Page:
Friday, April 18, 2008

No absolute privilege to accuse another of copyright infringement

Carmichael Lodge No. 2103, Benevolent and Protective Order of Elks v. Leonard, 2008 WL 1346641 (E.D. Cal.)

Carmichael Elks is a fraternal organization; two of its members started a series of travel guides to Elks lodges in several states. In 1988, Carmichael Elks registered the first two volumes, claiming assignment by the members. In 1998, Leonard allegedly updated and reformatted the guides and granted a royalty-free license to Carmichael Elks to publish and sell them. (Hmm—given these facts, it doesn’t seem that Leonard’s the one who can grant the license.)

A dispute arose, as they do, and Leonard told Carmichael Elks that he was terminating their license. He also applied for and received registrations for his guides. Soon thereafter, Carmichael Elks registered the third volume of the original guides.

Carmichael Elks sent a letter to other Elks members accusing Leonard of stealing the guides, stating its intent to enforce its rights “with the full force of law,” touting its nonprofit purposes in comparison to Leonard’s pursuit of personal profit, and asking them not to buy Leonard’s guides.

Leonard counterclaimed for, among other things, false advertising, unfair competition, and libel per se. The court rejected Carmichael Elks’ defense of privilege related to a legal proceeding. (The court was skeptical of the breadth of privilege under California law, since it “far extends beyond the purposes which it is said to serve,” but stated that it was “of course” bound by California law.) In California, privilege covers statements made before filing a lawsuit, including demand letters and other prelitigation communications by lawyers, as long as there’s a reasonable belief that litigation is likely to be commenced. But the statement must have a functional connection to a contemplated lawsuit. So one case found that a statement to the press about an employee’s dismissal was not covered by the privilege, even though the dismissal was the subject of NLRB proceedings. “Public mudslinging” is something courts can stop.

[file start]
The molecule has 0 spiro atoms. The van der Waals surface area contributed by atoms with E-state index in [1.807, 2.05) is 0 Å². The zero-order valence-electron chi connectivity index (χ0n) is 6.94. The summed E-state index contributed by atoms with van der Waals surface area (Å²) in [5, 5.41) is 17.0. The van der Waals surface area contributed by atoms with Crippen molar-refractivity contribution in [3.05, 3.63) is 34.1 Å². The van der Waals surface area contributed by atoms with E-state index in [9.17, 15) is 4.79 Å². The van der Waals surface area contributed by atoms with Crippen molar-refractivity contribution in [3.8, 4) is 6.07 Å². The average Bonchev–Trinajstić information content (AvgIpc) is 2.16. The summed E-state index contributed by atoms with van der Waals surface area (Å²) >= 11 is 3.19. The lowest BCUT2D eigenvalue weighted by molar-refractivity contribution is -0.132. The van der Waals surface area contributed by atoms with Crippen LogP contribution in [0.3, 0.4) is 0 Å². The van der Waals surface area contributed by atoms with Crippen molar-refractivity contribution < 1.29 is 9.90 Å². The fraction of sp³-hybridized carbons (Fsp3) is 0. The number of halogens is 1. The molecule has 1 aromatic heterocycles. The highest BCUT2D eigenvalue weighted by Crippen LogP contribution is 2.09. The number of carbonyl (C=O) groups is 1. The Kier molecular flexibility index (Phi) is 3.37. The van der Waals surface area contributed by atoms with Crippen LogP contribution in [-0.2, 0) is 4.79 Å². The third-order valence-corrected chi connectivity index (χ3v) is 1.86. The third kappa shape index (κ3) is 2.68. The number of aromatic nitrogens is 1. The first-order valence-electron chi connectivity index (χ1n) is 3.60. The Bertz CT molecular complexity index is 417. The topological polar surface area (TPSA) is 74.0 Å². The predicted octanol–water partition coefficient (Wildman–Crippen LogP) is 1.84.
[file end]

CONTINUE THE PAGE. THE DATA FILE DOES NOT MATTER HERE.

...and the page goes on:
The letter here reflected a good faith belief that litigation would ensue, and its subject matter was the same as the lawsuit. But by sending the letter not just to Leonard, but other Elks Lodges, it went beyond a functional connection to the litigation. Carmichael Elks argued that it was attempting to achieve the same results as litigation—stop Leonard’s sales of infringing works. But the court rejected that—Carmichael Elks’ entitlement to an injunction is up to the court.

In addition, the policies behind the law (“promoting truthful testimony, encouraging zealous advocacy, streamlining litigation”) wouldn’t be furthered by granting the privilege. Demand letters can avoid the need for litigation, but this wasn’t a demand letter or other attempt to resolve the dispute. Prelitigation investigation is tied to judicial proceedings, but the letter wasn’t investigative. As a result, the court denied Carmichael Elks’ motion to dismiss the non-copyright counterclaims.

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